A splint. Your doctor may have you wear a splint at night to keep the affected finger in an extended position for up to six weeks. The splint helps rest the tendon. Stretching exercises.
“If you’re able to refrain from the activity that brought it on, rest your hand, try not to flex your fingers, and take an anti-inflammatory medication, it will commonly go away over a period of a few weeks,” advises Dr.
It’s often caused by repetitive motion, such as typing. Common carpal tunnel syndrome symptoms include: Tingling or numbness in hand and fingers—especially the thumb, index and middle fingers. Pain in wrist, palm or forearm.
“Particularly when you’re having a flare in the fingers and joints and just feeling really uncomfortable, the compression seems to help reduce the swelling and can help with some joint stiffness as well,” says Jacobs. Compression may also improve blood circulation.
Always wear the splint full time when you sleep. When we sleep, all of us naturally curl up our fingers without realizing it. In fact, after the initial 6-week healing period, you will need to sleep in the splint for another 2 months.
Heat or ice: Heat or ice can be applied to reduce swelling. Placing your hand in warm water several times throughout the day can also relax the tendons and muscles in your fingers and hand.
Extensive pain and discomfort and a finger that can’t move may need surgery. If the issue is manageable with proper care, trigger fingers will heal naturally.
According to the AAOS, gentle stretching and strengthening exercises can help ease some of the stiffness associated with trigger finger. They can also improve the range of motion in the thumb and fingers.
No. Trigger fingers can almost always be fully treated and the finger will likely return to normal – but it may take time. This is good news, as there are many problems in the hand, such as arthritis or nerve damage, that cannot be fully reversed.
The cause of the locking, and resulting soreness, is swelling and inflammation around the tendon. “Triggering” commonly happens at night or in the morning after sleeping with the hand in a fisted position for a long period of time.
In most cases, trigger finger is a nuisance rather than a serious condition. However, if it is not treated, the affected finger or thumb may become permanently stuck in a bent position or, less commonly, in a straightened position. This can make carrying out everyday tasks difficult.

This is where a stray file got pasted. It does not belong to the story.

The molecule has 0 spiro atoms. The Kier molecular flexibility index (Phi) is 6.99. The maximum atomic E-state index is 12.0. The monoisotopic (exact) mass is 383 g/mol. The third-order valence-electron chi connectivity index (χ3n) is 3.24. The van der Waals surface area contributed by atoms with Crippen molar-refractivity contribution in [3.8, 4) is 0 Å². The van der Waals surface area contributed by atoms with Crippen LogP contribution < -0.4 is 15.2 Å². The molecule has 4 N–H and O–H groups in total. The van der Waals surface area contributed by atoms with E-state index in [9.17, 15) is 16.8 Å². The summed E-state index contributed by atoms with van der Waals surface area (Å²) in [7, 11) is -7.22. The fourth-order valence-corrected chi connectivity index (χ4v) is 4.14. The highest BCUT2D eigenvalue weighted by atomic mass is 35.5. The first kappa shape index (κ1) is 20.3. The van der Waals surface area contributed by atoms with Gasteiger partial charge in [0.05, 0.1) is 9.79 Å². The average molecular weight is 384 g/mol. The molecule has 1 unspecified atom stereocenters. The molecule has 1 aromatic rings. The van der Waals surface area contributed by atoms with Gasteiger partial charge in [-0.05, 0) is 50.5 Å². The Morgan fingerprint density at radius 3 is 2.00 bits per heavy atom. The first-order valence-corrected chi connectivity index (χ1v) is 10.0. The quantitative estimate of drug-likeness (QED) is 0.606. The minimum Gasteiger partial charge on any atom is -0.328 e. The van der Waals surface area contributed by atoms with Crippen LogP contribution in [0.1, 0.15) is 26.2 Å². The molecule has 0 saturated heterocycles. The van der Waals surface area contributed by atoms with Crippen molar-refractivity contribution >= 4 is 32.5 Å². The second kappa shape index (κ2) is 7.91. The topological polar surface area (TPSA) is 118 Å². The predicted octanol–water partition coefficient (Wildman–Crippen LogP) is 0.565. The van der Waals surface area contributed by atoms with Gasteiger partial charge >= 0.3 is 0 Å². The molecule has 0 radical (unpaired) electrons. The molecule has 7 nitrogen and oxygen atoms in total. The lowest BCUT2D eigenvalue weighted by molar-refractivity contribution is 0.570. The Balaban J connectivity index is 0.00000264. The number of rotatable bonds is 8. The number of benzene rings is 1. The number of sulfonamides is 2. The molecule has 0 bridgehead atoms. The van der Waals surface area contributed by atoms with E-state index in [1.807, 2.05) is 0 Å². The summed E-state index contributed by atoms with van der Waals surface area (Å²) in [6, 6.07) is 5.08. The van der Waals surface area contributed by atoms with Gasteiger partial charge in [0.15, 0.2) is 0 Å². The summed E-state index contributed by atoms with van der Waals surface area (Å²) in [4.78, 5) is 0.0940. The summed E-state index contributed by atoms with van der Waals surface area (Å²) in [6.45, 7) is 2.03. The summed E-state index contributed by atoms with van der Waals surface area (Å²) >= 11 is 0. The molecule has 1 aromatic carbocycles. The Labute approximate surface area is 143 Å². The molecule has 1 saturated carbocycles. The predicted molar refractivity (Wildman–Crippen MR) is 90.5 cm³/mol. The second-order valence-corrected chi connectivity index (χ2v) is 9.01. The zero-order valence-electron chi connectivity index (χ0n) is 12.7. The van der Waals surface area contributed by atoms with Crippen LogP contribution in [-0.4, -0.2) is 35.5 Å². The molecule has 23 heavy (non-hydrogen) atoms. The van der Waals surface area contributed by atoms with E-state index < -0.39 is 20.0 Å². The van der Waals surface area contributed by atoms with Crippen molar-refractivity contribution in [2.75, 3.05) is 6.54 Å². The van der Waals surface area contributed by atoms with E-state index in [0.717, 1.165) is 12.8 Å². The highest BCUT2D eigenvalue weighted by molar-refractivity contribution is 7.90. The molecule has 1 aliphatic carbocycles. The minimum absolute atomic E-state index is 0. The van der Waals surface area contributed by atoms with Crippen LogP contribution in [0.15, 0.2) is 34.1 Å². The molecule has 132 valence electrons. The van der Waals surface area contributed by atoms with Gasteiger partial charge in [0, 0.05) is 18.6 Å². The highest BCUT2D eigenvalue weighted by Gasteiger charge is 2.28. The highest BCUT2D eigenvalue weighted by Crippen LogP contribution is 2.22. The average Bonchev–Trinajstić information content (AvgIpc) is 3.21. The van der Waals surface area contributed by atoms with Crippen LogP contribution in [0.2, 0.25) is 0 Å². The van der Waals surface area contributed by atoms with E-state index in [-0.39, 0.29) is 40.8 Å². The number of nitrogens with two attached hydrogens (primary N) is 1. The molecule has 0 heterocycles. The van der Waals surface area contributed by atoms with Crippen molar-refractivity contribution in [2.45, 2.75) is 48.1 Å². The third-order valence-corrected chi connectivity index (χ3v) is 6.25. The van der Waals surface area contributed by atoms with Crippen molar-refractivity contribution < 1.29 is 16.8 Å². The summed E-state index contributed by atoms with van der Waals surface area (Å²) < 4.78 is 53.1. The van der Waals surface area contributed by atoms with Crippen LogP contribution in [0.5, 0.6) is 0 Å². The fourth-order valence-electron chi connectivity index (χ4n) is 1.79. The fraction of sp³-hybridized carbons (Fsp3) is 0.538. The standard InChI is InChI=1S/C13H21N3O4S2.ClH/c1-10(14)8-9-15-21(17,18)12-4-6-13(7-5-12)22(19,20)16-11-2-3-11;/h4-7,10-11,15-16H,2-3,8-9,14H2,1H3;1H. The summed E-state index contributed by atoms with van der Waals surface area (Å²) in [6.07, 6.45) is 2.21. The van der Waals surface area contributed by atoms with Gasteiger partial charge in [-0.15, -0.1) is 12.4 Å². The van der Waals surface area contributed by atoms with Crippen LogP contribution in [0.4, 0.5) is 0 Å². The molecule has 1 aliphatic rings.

Ulnar nerve entrapment occurs when this nerve is compressed by the structures of the wrist or arm. It can lead to altered grip strength and tingling in the ring finger and pinky.
What is dactylitis or ‘sausage fingers’? Dactylitis is severe inflammation of the finger and toe tendons and joints. The puffy nature of the inflammation can make these digits look like sausages. Severe dactylitis can make your fingers so rigid that you can no longer make a fist.
One of the popular trigger finger causes is arguably indiscriminate use of the mouse while working on a computer terminal. The typical movement wherein the index finger repeatedly presses on the mouse can lead to a swelling and inflammation of the tendon sheath. This is best classified as a trigger finger.
Typing is an insidious threat. Each tap of the keyboard seems small, but typing at an average pace — about 6,000 keystrokes per hour, multiplied over seven hours each day for five days — adds up to more than 20 tons of force that your fingers have to deal with over a workweek, Hedge says.
What are trigger finger treatment options? Stretching, ice, and anti-inflammation treatments can be helpful. Oral anti-inflammatory medications that may be helpful include naproxen (Aleve), ibuprofen (Motrin, Advil), diclofenac (Voltaren, Cataflam, Cambia), and others.
Physical agent modalities include applying heat with paraffin (a hot wax) or ultrasound to help reduce pain and stiffness. Exercises can include stretching to increase range of motion and strengthening to increase strength of the affected finger(s) and hand.
The gloves are designed to be worn for 8 hours — about the length of time you sleep. So if you keep them on overnight, you might see a difference in: Swelling. Compression gloves can help with puffy fingers.
Try this stretch to help with pain relief and to improve the range of motion in your hands: Place your hand palm-down on a table or other flat surface. Gently straighten your fingers as flat as you can against the surface without forcing your joints. Hold for 30 to 60 seconds and then release.
The repaired tendon will usually be back to full strength after about 12 weeks, but it can take up to 6 months to regain the full range of movement. Some people may never be able to move the affected finger or thumb as much as before it was damaged.
Your splint should be snug enough to hold your finger in a straight position so that it does not droop. But it should not be so tight that it cuts off blood flow. You should keep your splint on unless your doctor tells you that you can take it off.
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